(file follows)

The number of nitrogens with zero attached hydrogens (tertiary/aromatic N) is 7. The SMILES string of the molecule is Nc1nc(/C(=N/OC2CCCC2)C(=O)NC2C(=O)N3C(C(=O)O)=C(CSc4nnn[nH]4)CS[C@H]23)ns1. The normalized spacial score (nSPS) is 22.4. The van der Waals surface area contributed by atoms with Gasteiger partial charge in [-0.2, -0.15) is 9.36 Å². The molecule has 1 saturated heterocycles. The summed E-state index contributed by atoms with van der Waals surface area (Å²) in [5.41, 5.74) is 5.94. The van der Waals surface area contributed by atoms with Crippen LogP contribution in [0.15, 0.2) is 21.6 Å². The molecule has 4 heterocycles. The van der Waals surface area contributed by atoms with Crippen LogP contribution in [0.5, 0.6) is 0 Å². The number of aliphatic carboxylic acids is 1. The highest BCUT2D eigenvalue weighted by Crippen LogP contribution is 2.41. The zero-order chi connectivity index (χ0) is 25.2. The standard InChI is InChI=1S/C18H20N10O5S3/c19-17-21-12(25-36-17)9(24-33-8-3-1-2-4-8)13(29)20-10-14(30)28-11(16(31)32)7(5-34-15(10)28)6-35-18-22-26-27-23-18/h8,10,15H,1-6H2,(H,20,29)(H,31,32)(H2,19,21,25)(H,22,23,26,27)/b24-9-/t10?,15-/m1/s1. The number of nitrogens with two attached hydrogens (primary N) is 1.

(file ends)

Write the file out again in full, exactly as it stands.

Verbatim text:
The number of nitrogens with zero attached hydrogens (tertiary/aromatic N) is 7. The SMILES string of the molecule is Nc1nc(/C(=N/OC2CCCC2)C(=O)NC2C(=O)N3C(C(=O)O)=C(CSc4nnn[nH]4)CS[C@H]23)ns1. The normalized spacial score (nSPS) is 22.4. The van der Waals surface area contributed by atoms with Gasteiger partial charge in [-0.2, -0.15) is 9.36 Å². The molecule has 1 saturated heterocycles. The summed E-state index contributed by atoms with van der Waals surface area (Å²) in [5.41, 5.74) is 5.94. The van der Waals surface area contributed by atoms with Crippen LogP contribution in [0.15, 0.2) is 21.6 Å². The molecule has 4 heterocycles. The van der Waals surface area contributed by atoms with Crippen LogP contribution in [0.5, 0.6) is 0 Å². The number of aliphatic carboxylic acids is 1. The highest BCUT2D eigenvalue weighted by Crippen LogP contribution is 2.41. The zero-order chi connectivity index (χ0) is 25.2. The standard InChI is InChI=1S/C18H20N10O5S3/c19-17-21-12(25-36-17)9(24-33-8-3-1-2-4-8)13(29)20-10-14(30)28-11(16(31)32)7(5-34-15(10)28)6-35-18-22-26-27-23-18/h8,10,15H,1-6H2,(H,20,29)(H,31,32)(H2,19,21,25)(H,22,23,26,27)/b24-9-/t10?,15-/m1/s1. The number of nitrogens with two attached hydrogens (primary N) is 1.